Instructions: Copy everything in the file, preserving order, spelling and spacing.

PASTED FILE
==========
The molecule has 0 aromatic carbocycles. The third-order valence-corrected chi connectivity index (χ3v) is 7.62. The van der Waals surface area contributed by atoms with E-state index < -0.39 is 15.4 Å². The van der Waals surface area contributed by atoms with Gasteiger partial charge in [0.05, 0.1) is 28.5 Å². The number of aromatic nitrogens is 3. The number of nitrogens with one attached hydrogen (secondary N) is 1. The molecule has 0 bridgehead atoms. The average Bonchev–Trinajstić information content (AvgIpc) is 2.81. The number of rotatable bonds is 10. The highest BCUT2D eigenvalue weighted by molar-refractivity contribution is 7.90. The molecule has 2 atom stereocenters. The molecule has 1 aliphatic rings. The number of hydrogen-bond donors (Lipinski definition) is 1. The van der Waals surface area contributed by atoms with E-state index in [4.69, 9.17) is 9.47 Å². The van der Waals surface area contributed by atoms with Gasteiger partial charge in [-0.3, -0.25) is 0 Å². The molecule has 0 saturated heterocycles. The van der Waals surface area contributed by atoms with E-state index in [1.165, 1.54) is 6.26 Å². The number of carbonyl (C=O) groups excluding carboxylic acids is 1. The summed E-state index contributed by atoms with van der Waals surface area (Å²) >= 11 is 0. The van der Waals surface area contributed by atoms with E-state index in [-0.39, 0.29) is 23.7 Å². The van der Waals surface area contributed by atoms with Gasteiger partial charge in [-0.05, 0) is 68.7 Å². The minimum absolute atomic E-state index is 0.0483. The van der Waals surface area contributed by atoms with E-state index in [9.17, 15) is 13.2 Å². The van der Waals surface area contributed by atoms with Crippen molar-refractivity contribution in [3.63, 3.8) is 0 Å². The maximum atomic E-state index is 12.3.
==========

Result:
The molecule has 0 aromatic carbocycles. The third-order valence-corrected chi connectivity index (χ3v) is 7.62. The van der Waals surface area contributed by atoms with E-state index < -0.39 is 15.4 Å². The van der Waals surface area contributed by atoms with Gasteiger partial charge in [0.05, 0.1) is 28.5 Å². The number of aromatic nitrogens is 3. The number of nitrogens with one attached hydrogen (secondary N) is 1. The molecule has 0 bridgehead atoms. The average Bonchev–Trinajstić information content (AvgIpc) is 2.81. The number of rotatable bonds is 10. The highest BCUT2D eigenvalue weighted by molar-refractivity contribution is 7.90. The molecule has 2 atom stereocenters. The molecule has 1 aliphatic rings. The number of hydrogen-bond donors (Lipinski definition) is 1. The van der Waals surface area contributed by atoms with E-state index in [4.69, 9.17) is 9.47 Å². The van der Waals surface area contributed by atoms with Gasteiger partial charge in [-0.3, -0.25) is 0 Å². The molecule has 0 saturated heterocycles. The van der Waals surface area contributed by atoms with E-state index in [1.165, 1.54) is 6.26 Å². The number of carbonyl (C=O) groups excluding carboxylic acids is 1. The summed E-state index contributed by atoms with van der Waals surface area (Å²) >= 11 is 0. The van der Waals surface area contributed by atoms with E-state index in [-0.39, 0.29) is 23.7 Å². The van der Waals surface area contributed by atoms with Gasteiger partial charge in [-0.05, 0) is 68.7 Å². The minimum absolute atomic E-state index is 0.0483. The van der Waals surface area contributed by atoms with E-state index in [9.17, 15) is 13.2 Å². The van der Waals surface area contributed by atoms with Crippen molar-refractivity contribution in [3.63, 3.8) is 0 Å². The maximum atomic E-state index is 12.3.